Facebook's Facial Recognition Algorithms Have Just Reached a New Level

Allan Goodman
December 22, 2017

We're doing this to prevent people from impersonating others on Facebook.

This way, upon receiving a notification that they appeared in someone's photos on Facebook, users can either tag themselves in the photos or ask the respective person to take them down.

In a Facebook "newsroom" post entitled "Hard Questions: Should I Be Afraid of Face Recognition Technology", Deputy Chief Privacy Officer Rob Sherman compares the new tech to Kodak cameras in 1888.

In other words, Facebook users might still appear in other users' photos and not be aware of it, depending on the audience limitations and whether or not the people are friends on Facebook. You can also make choices such as whether to tag yourself, leave yourself untagged, or reach out to the person who has posted the photo or report it to Facebook. If the person in the photo is not in the uploader's audience for that post, they will not get any notifications.

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Now, if you're in a photo and are part of the audience, Facebook will notify you, even if you aren't tagged.

For the low, low cost of free - insofar as "free" constitutes permission to access, store, and use your face - Facebook will add another layer of convenience to the largest data harvesting experiment in history.

With the congressional rollback of online privacy protections in March, there appear to be few impediments to deploying facial recognition systems in the US. Clearly, Facebook's preferences is for a minimal regulatory regime rather than the more extensive privacy protections that keep the company from offering facial recognition in Canada and the European Union.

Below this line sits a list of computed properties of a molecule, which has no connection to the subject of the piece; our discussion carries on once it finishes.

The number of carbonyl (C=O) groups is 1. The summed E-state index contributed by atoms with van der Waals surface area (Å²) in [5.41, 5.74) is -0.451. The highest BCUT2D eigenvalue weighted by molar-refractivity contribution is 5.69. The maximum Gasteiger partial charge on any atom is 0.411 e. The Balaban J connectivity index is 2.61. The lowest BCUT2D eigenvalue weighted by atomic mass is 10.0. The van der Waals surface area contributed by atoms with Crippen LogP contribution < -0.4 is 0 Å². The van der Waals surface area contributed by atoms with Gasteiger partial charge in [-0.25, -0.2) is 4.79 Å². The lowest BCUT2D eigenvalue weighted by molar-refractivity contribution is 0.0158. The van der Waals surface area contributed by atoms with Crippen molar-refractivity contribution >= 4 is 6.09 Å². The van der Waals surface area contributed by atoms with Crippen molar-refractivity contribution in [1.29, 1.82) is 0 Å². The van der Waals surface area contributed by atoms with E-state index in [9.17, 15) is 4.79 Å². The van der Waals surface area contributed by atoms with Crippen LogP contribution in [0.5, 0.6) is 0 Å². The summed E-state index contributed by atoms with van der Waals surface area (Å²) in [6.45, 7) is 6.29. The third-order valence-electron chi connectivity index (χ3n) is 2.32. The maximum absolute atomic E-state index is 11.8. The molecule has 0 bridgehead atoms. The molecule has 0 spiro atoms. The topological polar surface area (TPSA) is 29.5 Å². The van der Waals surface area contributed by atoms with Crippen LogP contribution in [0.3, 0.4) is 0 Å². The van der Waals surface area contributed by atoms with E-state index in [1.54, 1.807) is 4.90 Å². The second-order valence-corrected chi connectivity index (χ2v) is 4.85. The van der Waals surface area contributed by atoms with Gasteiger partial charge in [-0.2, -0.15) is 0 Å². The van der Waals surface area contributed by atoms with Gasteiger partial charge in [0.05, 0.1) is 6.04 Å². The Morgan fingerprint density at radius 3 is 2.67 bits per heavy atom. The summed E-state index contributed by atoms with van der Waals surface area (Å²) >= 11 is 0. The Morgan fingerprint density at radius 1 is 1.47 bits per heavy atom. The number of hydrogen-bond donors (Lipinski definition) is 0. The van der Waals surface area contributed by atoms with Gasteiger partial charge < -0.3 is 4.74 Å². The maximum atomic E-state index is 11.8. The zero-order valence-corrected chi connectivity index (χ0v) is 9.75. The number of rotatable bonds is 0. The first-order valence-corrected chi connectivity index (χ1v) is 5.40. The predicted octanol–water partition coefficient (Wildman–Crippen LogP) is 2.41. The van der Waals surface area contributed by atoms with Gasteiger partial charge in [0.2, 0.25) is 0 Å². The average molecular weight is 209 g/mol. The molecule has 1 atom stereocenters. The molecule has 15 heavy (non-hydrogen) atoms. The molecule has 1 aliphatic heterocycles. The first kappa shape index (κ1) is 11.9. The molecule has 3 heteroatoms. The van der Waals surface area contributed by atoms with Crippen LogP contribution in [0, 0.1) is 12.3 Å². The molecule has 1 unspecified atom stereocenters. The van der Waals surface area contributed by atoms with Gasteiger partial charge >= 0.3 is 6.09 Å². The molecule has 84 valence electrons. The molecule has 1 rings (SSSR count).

The company said in a statement that it was making the feature optional to allow people to protect their privacy, but that it thought some people would want to be notified of pictures they might not otherwise know about. Since new facial recognition technology is now being added to devices and applications everywhere - Apple's iPhone X is the ideal example here - it comes as no great surprise that Facebook would be next to incorporate some kind of facial scanning in its own platform. "Without the template we cannot recognize you in photos".

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